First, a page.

With great reverence they listened to and joined me as we recited Psalm 23 and The Lord’s Prayer. We talked about Jesus and the greatest commandment to love God and love others. There seemed to be a trust and familiarity with the songs and the passages for the residents. It was a sacred place and moment. There was unity as we were connected together to a past of a rich tradition of faith held by all those who have gone before us.
With their worlds becoming blurry and details slipping away daily, these timeless truths woven beautifully into hymns and passages, have been locked and stored in the hearts and souls to serve as anchors of hope and comfort.
When everything is gone and has been stripped away, the thing that truly matters remains… love and Jesus.
I have been thinking a lot about this and what is going to matter when I get to the end of my earthly journey. What legacy will I leave? The hours spent worrying about things out of my control. Petty arguments and disagreement with others. Guilt, shame, bad decisions, and fretting over dumb stuff. Things that seem so important now, when they are stripped away what will remain? Certainly, not earthly comforts or physical strength.
“Heaven and earth will pass away, but my words will never pass away.” Matthew 24:35
My visit with these sweet, elderly people did more for me than I could ever do for them. Before I left, I took each one of their velvety smooth, wrinkled hands in mine and I looked them in their eyes as if I could see deep into their souls. I hoped with every part of me that they felt loved and filled with comfort and peace. In the short time I spent with them they helped me put things in perspective. They set me on a path to continue to think about what is important in my life and how I am spending this precious time I have on Earth. But most importantly, they were a testimony to me of the kind of things I should be setting my eyes on and storing in my heart and soul for a future that one day will come.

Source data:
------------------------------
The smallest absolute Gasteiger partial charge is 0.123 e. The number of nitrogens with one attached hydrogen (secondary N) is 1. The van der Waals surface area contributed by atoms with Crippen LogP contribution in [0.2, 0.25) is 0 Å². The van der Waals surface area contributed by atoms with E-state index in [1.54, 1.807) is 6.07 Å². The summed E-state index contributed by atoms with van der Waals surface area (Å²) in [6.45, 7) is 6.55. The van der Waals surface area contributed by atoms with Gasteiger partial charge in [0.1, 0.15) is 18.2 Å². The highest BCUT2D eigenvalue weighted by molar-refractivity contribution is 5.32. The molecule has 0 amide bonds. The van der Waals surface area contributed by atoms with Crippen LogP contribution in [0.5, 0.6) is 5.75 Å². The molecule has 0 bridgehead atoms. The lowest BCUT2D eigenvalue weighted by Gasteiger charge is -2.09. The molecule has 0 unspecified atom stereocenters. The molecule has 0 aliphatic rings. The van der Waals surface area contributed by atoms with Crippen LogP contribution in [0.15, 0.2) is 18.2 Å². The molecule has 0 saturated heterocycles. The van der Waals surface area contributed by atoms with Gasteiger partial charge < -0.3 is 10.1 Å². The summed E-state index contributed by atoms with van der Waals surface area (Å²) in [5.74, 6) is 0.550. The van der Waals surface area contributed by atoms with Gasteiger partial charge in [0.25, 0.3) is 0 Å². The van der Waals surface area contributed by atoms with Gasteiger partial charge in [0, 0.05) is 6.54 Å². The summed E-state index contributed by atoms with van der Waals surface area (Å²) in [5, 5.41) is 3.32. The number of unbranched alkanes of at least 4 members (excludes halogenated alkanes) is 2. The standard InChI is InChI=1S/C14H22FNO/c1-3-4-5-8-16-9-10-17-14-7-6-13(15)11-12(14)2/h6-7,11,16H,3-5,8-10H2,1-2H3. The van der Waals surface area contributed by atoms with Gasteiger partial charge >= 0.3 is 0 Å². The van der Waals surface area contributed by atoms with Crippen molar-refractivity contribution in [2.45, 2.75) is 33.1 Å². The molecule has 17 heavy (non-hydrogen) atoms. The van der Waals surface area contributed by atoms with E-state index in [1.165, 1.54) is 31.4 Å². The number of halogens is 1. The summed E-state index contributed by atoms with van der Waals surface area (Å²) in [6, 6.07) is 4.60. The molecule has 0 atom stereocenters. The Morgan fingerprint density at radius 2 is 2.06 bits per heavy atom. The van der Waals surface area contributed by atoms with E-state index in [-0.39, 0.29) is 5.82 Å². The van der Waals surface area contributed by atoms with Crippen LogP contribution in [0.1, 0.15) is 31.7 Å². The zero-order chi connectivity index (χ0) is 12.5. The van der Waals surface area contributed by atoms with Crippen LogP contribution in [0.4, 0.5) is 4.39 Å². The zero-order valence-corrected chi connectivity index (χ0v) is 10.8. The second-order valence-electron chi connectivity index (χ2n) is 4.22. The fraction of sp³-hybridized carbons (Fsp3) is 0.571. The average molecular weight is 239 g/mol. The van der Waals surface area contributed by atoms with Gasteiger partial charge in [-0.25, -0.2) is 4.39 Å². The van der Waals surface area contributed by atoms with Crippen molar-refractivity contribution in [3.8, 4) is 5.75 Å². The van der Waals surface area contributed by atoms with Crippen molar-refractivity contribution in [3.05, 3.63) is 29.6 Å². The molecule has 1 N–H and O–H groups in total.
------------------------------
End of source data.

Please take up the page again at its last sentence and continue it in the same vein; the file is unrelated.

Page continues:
It is Well With My Soul by Horatio G. Spafford, 1873
When peace, like a river, attendeth my way,
When sorrows like sea billows roll;
Whatever my lot, Thou hast taught me to say,
It is well, it is well with my soul.
It is well, (it is well), with my soul, (with my soul),
It is well, it is well with my soul.
Though Satan should buffet, though trials should come,
Let this blest assurance control,
That Christ hath regarded my helpless estate,
And hath shed His own blood for my soul.
My sin—oh, the bliss of this glorious thought!—
My sin, not in part but the whole,
Is nailed to the cross, and I bear it no more,
Praise the Lord, praise the Lord, O my soul!
For me, be it Christ, be it Christ hence to live:
If Jordan above me shall roll,
No pang shall be mine, for in death as in life
Thou wilt whisper Thy peace to my soul.
But, Lord, ’tis for Thee, for Thy coming we wait,
The sky, not the grave, is our goal;
Oh, trump of the angel! Oh, voice of the Lord!
Blessed hope, blessed rest of my soul!
And Lord, haste the day when the faith shall be sight,
The clouds be rolled back as a scroll;
The trump shall resound, and the Lord shall descend,
Even so, it is well with my soul.